But a recent report prepared for the Vermont Legislature promises to be widely read and debated. That’s because it’s about a topic with lots of buzz in every sense of the word: Should Vermont legalize marijuana?
We’ve already decriminalized possession of less than an ounce. Now Vermont is seriously debating whether to join four states and the District of Columbia by fully legalizing the wily weed.
It would give a whole new meaning to being green in Vermont.
How close are we to legalization? Gov. Peter Shumlin said last week that he “continues to support moves to legalize marijuana in Vermont” – adding that he has “always said that we have to proceed with rigorous research and preparation before deciding whether to act.”
I’ve long favored legalization, and polls indicate that a narrow majority of Americans now feel the same way.
Prohibition is a proven failure, and tens of millions of Americans enjoy the drug’s benefits and pleasures without ill effects.
Marijuana clearly does carry some risks, especially with overly frequent indulgence. But it’s far less dangerous than the booze that anybody over 20 can buy at a neighborhood store.
Moreover, the criminalization of marijuana has cost society hundreds of millions in unnecessary law enforcement and incarceration – not to mention the toll it has taken on the convicted and their families, especially among minorities.
But having spent a recent evening reading the RAND report prepared for the legislature, I now believe that while Vermont should legalize marijuana, we shouldn’t be in a rush to do it.
The issue is far more complicated than it appears on the surface. For starters, when and how Vermont acts will have implications for state revenues, tourism, law enforcement and our youth.
We shouldn’t just assume that we can follow Colorado off to a free-market free-for-all and it will all work out great. There may be better ways to legalize.
The RAND report is, as the Legislature requested, admirably detailed and evenhanded, offering multiple viewpoints and policy alternatives. The analysts weren’t supposed to make specific policy recommendations, and they didn’t.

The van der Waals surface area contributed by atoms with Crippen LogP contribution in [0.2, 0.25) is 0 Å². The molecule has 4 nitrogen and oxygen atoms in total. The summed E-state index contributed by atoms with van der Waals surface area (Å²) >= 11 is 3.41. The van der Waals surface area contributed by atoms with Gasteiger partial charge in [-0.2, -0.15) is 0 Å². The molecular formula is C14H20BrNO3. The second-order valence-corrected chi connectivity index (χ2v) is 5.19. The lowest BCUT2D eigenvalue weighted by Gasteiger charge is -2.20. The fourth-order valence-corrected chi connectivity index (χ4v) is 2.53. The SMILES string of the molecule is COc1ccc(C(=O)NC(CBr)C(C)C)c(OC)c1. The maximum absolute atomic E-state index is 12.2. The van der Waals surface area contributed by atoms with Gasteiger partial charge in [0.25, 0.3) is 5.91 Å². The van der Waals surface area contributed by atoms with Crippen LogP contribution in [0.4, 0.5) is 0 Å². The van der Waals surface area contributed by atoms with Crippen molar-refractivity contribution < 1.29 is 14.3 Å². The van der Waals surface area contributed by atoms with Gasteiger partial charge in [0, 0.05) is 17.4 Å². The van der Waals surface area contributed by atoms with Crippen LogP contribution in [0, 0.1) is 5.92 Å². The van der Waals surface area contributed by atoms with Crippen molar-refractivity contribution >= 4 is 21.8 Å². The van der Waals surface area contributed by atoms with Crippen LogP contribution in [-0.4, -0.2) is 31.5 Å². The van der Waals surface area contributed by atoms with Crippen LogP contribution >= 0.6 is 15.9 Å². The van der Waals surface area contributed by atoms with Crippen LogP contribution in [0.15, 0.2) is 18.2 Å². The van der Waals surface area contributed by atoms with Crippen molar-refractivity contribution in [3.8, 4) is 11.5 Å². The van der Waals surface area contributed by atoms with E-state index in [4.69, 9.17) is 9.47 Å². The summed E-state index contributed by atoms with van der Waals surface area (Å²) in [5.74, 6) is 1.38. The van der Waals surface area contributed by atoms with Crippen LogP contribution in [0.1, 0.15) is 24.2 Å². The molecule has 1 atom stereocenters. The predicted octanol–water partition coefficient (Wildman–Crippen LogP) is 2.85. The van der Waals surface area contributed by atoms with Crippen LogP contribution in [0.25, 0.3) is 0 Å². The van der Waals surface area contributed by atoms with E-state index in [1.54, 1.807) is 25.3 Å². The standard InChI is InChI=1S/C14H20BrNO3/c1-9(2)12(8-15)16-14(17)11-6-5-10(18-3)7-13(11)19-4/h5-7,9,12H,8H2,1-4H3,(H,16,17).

There are many uncertainties about what legalization would involve, and there are legitimate arguments on both sides. Given that, the report might as well have been titled, “If, On the Other Hand….”
The authors’ lexicon veers from discussion of regulatory capture to “reverse smurfing” and back again, from detention to dabbing.
It’s clear the authors labored to write in a style that was rigorous but not stuffy. You can almost hear them saying to themselves that they didn’t want to be mocked for warning of reefer madness. Nor did they want to seem like free-spirited hippies, either.
The report is full of easy headline material:
- We like to smoke weed. An estimated 60,000 to 100,000 Vermonters use the drug regularly – putting us well ahead of the national average. Vermonters spend somewhere between $125 million and $225 million a year on weed.
- Regular users in Vermont spend a whopping average of $1,800 a year on marijuana. That’s partly because as with gasoline, we pay more for pot.
- The state could raise an estimated $20 million to $70 million each year from legalization. That would go a long way toward plugging the current hole in the state budget, though it’s really anybody’s guess exactly how much state government could count on from tokers’ tax revenues.
- Decriminalizing possession of less than an ounce dropped the number of marijuana criminal charges in Vermont by 80%.
- Before taxes were imposed, “If marijuana were a fully legal product, produced the way tea is produced, a joint would cost just about what a teabag costs: pennies rather than dollars.”
The sober-minded analysts found themselves contemplating some unusual scenarios.
In a section describing the case made by legalization advocates that pot would be a steady source of easy tax revenues, the authors write: “An optimist could hope that, by moving ﬁrst, Vermont might cement a long-lived brand and reputation as the place from which to buy marijuana, akin to Vermont’s premium brands in coﬀee, cheese, or ice cream.”
Just thinking about it gives me the munchies.
The report also says we can’t count on things unfolding as they have for Colorado. We can expect that legalization would be a much bigger deal here and bring many more people to Vermont. The population within 200 miles of our state is 40 times greater the number of people who actually live here, and the impact of marijuana tourism could be correspondingly much larger, too.
If Republicans win the presidency in 2016, all bets off, the authors note. Obama Administration policy makers have provided wary permission for states to legalize and tightly regulate pot. They’ve even given the banks a tentative green light to handle marijuana industry money. But a GOP president might just want to start waging war again on all federally illegal drugs.
A key strength of the report is its emphasis on encouraging us to think of potential legalization as more than a “binary choice.”
For starters, it’s not just “should we legalize or not.” We could just choose to drop enforcement of the existing anti-marijuana laws. And if we legalize pot, it doesn’t need to be under the “regulate it like alcohol” paradigm.
Legal drug purchases could, for example, be made through co-operatives or buying clubs – giving a whole new dimension to what we mean when we tell our friends we’re “going to the Middlebury co-op.”
I didn’t see anything in the RAND report to make me think that marijuana should remain illegal.
But I saw plenty to conclude that we should take our time legalizing it, and consider the many options outlined by the analysts.
In the meantime, it’s clear from the data that whatever the law books say, weed will continue to be rousingly popular in Vermont.
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